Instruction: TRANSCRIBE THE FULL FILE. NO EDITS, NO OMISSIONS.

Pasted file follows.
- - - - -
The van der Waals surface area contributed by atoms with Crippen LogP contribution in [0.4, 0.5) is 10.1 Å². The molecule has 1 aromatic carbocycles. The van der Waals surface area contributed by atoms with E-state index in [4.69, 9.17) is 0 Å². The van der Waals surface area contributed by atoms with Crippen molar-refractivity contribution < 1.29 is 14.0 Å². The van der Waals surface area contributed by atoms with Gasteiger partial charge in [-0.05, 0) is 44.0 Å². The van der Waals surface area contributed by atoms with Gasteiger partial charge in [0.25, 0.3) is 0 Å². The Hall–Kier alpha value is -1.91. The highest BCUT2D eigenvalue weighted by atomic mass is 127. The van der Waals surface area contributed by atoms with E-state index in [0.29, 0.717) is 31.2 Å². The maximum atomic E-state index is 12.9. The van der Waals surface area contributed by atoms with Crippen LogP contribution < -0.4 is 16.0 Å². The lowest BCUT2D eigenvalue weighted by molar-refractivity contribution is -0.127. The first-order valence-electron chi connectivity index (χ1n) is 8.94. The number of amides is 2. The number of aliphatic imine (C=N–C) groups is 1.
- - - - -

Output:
The van der Waals surface area contributed by atoms with Crippen LogP contribution in [0.4, 0.5) is 10.1 Å². The molecule has 1 aromatic carbocycles. The van der Waals surface area contributed by atoms with E-state index in [4.69, 9.17) is 0 Å². The van der Waals surface area contributed by atoms with Crippen molar-refractivity contribution < 1.29 is 14.0 Å². The van der Waals surface area contributed by atoms with Gasteiger partial charge in [-0.05, 0) is 44.0 Å². The van der Waals surface area contributed by atoms with Gasteiger partial charge in [0.25, 0.3) is 0 Å². The Hall–Kier alpha value is -1.91. The highest BCUT2D eigenvalue weighted by atomic mass is 127. The van der Waals surface area contributed by atoms with E-state index in [0.29, 0.717) is 31.2 Å². The maximum atomic E-state index is 12.9. The van der Waals surface area contributed by atoms with Crippen LogP contribution < -0.4 is 16.0 Å². The lowest BCUT2D eigenvalue weighted by molar-refractivity contribution is -0.127. The first-order valence-electron chi connectivity index (χ1n) is 8.94. The number of amides is 2. The number of aliphatic imine (C=N–C) groups is 1.